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Innovations in fire system technology

Jan 26, 2005

There is a vast array of fire detection systems and devices on the market today, ranging from the relatively simple to the most technically sophisticated. Modern automatic fire detection systems are available in two types – conventional and analogue – which, broadly speaking, are used in smaller and larger installations respectively.

Conventional systems use a two-wire radial circuit for each zone and are based on simple on/off switching technology first introduced in the 1970s. Although modern components and good system design can go some way to reducing potential problems, it is not uncommon for conventional systems to generate unwanted alarms due to transients, detector and circuit faults, and certain operating conditions.

A key development aimed at preventing such unwanted alarms has been the multi-criteria detector. Traditionally, detectors were designed to respond to particular fire phenomena such as heat or the presence of smoke. However, many manufacturers now offer multi-criteria devices, which typically contain both an optical sensing element and a thermal element. The fire alarm decision is taken by analysis of the responses from both elements, and this results in improved detection performance.

Despite such advances, conventional systems are still unable to match the performance of analogue technology and in some cases they may also work out more expensive. The purchase price of a conventional system may appear attractive, but the amount of cabling required for each detector and alarm spur can be substantial, so the installation costs can rapidly outweigh this initial advantage.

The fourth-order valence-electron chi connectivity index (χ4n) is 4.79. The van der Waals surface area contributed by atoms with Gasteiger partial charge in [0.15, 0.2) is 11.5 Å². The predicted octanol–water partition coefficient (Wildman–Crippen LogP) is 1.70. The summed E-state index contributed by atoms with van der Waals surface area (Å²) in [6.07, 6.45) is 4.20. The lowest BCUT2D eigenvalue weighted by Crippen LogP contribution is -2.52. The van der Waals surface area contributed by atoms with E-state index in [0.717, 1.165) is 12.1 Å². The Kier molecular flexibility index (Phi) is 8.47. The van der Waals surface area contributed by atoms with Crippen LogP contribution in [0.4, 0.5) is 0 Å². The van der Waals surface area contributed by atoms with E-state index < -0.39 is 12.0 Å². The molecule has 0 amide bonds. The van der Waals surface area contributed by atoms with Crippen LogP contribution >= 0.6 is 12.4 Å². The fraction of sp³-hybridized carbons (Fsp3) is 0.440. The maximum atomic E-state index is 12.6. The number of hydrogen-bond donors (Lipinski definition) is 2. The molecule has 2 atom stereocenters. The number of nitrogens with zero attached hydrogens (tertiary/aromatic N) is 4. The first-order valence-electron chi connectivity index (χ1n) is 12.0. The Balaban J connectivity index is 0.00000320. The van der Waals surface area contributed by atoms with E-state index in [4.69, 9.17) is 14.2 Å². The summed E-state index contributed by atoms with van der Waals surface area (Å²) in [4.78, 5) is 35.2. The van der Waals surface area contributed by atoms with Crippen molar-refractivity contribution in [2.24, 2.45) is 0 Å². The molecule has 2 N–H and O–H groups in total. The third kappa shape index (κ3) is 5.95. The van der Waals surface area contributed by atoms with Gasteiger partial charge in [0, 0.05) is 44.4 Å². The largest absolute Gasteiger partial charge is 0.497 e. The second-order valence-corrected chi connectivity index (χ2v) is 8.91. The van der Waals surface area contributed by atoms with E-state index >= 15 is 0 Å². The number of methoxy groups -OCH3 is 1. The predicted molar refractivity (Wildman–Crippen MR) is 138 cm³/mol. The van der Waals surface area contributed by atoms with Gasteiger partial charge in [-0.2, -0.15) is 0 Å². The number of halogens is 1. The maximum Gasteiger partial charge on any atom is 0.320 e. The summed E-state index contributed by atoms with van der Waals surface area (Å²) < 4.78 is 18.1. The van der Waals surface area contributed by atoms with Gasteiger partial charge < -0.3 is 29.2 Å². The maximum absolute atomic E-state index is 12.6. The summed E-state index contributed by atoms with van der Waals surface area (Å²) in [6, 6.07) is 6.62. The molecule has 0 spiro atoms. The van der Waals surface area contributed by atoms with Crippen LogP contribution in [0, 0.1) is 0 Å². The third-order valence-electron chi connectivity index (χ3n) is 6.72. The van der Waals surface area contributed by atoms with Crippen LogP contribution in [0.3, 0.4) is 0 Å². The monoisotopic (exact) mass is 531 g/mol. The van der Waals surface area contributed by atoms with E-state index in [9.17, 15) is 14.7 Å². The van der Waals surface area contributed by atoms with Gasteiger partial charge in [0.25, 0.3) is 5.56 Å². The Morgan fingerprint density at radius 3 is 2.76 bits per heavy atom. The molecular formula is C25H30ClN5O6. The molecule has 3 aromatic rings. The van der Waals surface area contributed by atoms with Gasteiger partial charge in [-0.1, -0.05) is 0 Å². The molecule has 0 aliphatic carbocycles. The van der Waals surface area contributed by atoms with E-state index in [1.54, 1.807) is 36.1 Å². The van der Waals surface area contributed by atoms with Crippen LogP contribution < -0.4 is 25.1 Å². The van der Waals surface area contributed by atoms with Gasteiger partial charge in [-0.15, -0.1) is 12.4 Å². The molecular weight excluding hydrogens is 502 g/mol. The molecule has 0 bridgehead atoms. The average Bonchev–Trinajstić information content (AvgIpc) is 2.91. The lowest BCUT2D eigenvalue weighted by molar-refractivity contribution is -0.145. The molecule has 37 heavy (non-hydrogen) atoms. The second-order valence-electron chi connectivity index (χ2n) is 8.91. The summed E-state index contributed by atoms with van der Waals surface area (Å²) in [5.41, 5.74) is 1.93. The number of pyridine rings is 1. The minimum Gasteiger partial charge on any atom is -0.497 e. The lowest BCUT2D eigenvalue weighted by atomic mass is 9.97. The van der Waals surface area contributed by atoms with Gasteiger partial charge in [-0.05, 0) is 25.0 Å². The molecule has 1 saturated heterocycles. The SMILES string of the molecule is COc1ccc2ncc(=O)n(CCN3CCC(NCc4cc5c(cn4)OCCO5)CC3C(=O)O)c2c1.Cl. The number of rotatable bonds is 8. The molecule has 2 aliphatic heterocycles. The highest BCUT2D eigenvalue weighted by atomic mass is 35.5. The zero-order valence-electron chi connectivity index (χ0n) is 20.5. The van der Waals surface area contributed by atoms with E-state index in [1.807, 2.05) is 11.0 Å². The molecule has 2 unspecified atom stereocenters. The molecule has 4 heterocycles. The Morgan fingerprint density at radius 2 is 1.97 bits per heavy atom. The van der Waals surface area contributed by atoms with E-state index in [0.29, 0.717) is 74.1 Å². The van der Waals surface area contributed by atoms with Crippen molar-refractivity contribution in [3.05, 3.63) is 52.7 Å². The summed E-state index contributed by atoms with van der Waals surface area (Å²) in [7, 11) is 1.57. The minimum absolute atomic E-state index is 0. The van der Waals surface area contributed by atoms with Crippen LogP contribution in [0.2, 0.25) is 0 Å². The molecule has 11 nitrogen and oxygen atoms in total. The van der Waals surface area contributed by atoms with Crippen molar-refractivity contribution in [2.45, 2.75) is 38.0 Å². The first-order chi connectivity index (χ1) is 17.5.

For fire protection applications demanding both high reliability and performance, the more technically sophisticated and versatile analogue systems provide a clear advantage, despite a higher initial equipment cost.

Unlike conventional systems, analogue detection and alarm systems are not based on simple two-state binary detectors, but on ‘intelligent’ sensors within a software-based communications system. Each fire-detecting sensor or call point is electronically coded with a unique identification or ‘address’, and detectors and call points are wired in a single loop instead of the two-wire spurs used in a conventional system.